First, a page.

Saturday, June 1, 2013

Muhammad Ali Mosque

Completed in 1848, the Ottoman style mosque Ali Muhammad or Alabaster Mosque is the most noticeable in all of Cairo, for over 150 years, it has dominated the horizon.


When power Aliassumed Ottoman Muhammad "Cairo in the 1800s, he had all the Mamluk buildings of the Citadel razed and completely rebuilt complex.

Today's appearance of the Citadel is the vision of Muhammad Ali, including the mosque that bears his name. It was built between 1824 and 1848, the domes had to be rebuilt in the 1930s.

What to see

Ottoman law prohibits anyone but the sultan to build a mosque with a minaret more, but this mosque has two minarets. It was one of the first signs of Muhammad Ali that he did not intend to remain subject to Istanbul.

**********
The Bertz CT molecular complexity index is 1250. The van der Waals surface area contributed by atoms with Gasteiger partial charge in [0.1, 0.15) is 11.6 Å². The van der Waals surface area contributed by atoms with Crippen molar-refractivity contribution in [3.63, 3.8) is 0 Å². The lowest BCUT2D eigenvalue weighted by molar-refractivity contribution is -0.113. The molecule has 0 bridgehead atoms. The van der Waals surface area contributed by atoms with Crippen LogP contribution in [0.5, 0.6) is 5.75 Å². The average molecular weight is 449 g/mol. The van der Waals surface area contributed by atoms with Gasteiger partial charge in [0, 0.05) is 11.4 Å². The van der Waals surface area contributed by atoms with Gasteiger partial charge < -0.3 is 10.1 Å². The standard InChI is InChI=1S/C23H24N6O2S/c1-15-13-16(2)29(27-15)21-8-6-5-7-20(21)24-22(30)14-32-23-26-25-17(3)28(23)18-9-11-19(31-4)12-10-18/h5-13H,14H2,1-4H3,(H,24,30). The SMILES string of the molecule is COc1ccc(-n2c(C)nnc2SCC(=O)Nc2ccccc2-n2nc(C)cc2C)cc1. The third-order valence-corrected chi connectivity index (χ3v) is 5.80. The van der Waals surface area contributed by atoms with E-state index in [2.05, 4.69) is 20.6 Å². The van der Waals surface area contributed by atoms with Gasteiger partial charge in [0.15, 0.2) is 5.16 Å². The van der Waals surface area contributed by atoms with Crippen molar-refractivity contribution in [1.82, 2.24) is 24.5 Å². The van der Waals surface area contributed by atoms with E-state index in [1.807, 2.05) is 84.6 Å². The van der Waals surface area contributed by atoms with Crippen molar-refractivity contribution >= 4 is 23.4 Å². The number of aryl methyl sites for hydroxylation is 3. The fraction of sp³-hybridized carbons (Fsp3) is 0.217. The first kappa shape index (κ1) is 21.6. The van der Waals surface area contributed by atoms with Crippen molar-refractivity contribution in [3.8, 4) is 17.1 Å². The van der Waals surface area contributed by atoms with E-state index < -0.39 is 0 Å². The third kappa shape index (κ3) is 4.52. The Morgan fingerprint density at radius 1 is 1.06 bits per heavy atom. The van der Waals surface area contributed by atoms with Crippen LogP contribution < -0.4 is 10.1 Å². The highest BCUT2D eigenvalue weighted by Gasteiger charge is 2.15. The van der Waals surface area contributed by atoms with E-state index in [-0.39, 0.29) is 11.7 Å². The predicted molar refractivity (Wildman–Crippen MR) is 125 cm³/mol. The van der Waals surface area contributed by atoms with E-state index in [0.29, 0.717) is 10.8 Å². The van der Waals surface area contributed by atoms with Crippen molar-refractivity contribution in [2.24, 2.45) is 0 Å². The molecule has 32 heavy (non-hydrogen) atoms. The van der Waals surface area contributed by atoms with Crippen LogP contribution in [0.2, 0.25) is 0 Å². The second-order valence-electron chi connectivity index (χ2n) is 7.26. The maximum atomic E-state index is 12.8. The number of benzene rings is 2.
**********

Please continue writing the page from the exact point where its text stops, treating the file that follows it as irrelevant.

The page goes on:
The mosque is in the classic Turkish style reflects its Ottoman origins. The cascading domes, the slender minarets, constellation globe lamps suspended ceiling richly decorated and spacious interiors all remember the great mosques of Istanbul.

The interior also reflects some French rococo influences, and ends with lines adorned with red, green and gold. There is a gold and two scalloped mihrab minbar (pulpit): an alabaster face and the other, exceptionally, in the Art Nouveau style.

Muhammad Ali is buried under a white marble monument on the right of the entrance behind a fence of bronze.

In the courtyard is an ornate clock given by Louis Philippe in exchange for the obelisk that stands in the Place de la Concorde in Paris. It has never worked.

Also in the courtyard is a baroque Turkish ablutions fountain, which The Rough Guide to Egypt described as "like a giant Easter egg."

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